“This isn’t the usual tearjerker cancer story. It is a gleefully offensive cancer story. It is the Blazing Saddles of cancer stories.”
“Gerhard Richter: Panorama” offers a means to delve into the artistic practice of an iconic figure in modern European art.
Like Updike, Anthony Burgess, and Vladimir Nabokov, Cynthia Ozick writes reviews with lush prose, each essay a stimulant to those seeking the beautiful interplay of ideas, language, and strong opinions.
“For those interested in an introductory volume about the Jewish people and Israeli history, this book is highly recommended.”
“The German War” is an important scholarly achievement in the field of modern German history, and it is written with an epic narrative sweep.
“After Hitler” by Michael Jones is “a brilliant exploration of the final days of the European theater, valuable in its military analysis and generous use of eyewitness accounts.”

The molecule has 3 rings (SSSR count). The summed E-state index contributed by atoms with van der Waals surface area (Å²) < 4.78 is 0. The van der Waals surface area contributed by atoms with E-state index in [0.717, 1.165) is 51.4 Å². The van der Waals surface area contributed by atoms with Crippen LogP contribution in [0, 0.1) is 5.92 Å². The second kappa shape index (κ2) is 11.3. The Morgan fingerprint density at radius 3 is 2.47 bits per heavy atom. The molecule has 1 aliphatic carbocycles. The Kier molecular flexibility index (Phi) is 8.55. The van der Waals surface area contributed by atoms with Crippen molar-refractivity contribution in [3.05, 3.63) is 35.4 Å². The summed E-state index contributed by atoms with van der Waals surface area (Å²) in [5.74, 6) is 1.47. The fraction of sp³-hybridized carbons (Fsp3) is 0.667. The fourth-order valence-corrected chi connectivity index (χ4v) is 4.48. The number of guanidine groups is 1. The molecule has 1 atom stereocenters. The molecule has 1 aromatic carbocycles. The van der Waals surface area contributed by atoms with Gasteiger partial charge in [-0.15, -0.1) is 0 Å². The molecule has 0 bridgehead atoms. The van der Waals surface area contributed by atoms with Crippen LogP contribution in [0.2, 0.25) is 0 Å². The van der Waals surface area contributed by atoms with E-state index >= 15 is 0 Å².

Michèle Audin’s debut novel “One Hundred Twenty-One Days” is a story about mathematics and love.
Jim Marrs takes us on a wild ride into secret societies, Nazi wonder weapons, and why the Council of Foreign Relations is responsible for every bad thing ever.
I review books on Hitler’s domestic spaces and how Germany deals with 4 centuries of history over at the New York Journal of Books.
“The Devil’s Chessboard: Allen Dulles, the CIA, and the Rise of America’s Secret Government” by David Talbot is a book chronicling the collision of two powerful dynasties, the Dulles family and the Kennedy family.